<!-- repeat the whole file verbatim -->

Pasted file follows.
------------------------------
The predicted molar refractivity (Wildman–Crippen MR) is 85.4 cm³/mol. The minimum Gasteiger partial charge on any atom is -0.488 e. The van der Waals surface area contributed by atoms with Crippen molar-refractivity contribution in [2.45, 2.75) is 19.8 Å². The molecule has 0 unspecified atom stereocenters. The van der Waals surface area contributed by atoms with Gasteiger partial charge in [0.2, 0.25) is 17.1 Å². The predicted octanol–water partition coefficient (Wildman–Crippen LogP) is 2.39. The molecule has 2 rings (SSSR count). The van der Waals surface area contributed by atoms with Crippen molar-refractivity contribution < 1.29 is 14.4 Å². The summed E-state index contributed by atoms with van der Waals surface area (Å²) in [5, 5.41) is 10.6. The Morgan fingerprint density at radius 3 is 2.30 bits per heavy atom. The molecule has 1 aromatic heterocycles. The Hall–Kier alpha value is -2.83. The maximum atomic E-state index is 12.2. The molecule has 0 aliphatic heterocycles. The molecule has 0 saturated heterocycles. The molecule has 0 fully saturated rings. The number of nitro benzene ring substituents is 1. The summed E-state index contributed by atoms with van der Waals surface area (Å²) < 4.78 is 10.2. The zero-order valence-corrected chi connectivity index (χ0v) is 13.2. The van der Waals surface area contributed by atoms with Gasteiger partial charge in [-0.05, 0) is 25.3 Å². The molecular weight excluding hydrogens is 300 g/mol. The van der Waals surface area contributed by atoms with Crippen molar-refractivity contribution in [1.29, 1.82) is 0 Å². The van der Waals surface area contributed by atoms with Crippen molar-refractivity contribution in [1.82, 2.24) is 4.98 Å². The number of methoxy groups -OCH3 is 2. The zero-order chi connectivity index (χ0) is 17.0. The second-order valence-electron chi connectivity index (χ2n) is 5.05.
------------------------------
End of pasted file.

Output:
The predicted molar refractivity (Wildman–Crippen MR) is 85.4 cm³/mol. The minimum Gasteiger partial charge on any atom is -0.488 e. The van der Waals surface area contributed by atoms with Crippen molar-refractivity contribution in [2.45, 2.75) is 19.8 Å². The molecule has 0 unspecified atom stereocenters. The van der Waals surface area contributed by atoms with Gasteiger partial charge in [0.2, 0.25) is 17.1 Å². The predicted octanol–water partition coefficient (Wildman–Crippen LogP) is 2.39. The molecule has 2 rings (SSSR count). The van der Waals surface area contributed by atoms with Crippen molar-refractivity contribution < 1.29 is 14.4 Å². The summed E-state index contributed by atoms with van der Waals surface area (Å²) in [5, 5.41) is 10.6. The Morgan fingerprint density at radius 3 is 2.30 bits per heavy atom. The molecule has 1 aromatic heterocycles. The Hall–Kier alpha value is -2.83. The maximum atomic E-state index is 12.2. The molecule has 0 aliphatic heterocycles. The molecule has 0 saturated heterocycles. The molecule has 0 fully saturated rings. The number of nitro benzene ring substituents is 1. The summed E-state index contributed by atoms with van der Waals surface area (Å²) < 4.78 is 10.2. The zero-order valence-corrected chi connectivity index (χ0v) is 13.2. The van der Waals surface area contributed by atoms with Gasteiger partial charge in [-0.05, 0) is 25.3 Å². The molecular weight excluding hydrogens is 300 g/mol. The van der Waals surface area contributed by atoms with Crippen molar-refractivity contribution in [1.29, 1.82) is 0 Å². The van der Waals surface area contributed by atoms with Crippen molar-refractivity contribution in [1.82, 2.24) is 4.98 Å². The number of methoxy groups -OCH3 is 2. The zero-order chi connectivity index (χ0) is 17.0. The second-order valence-electron chi connectivity index (χ2n) is 5.05.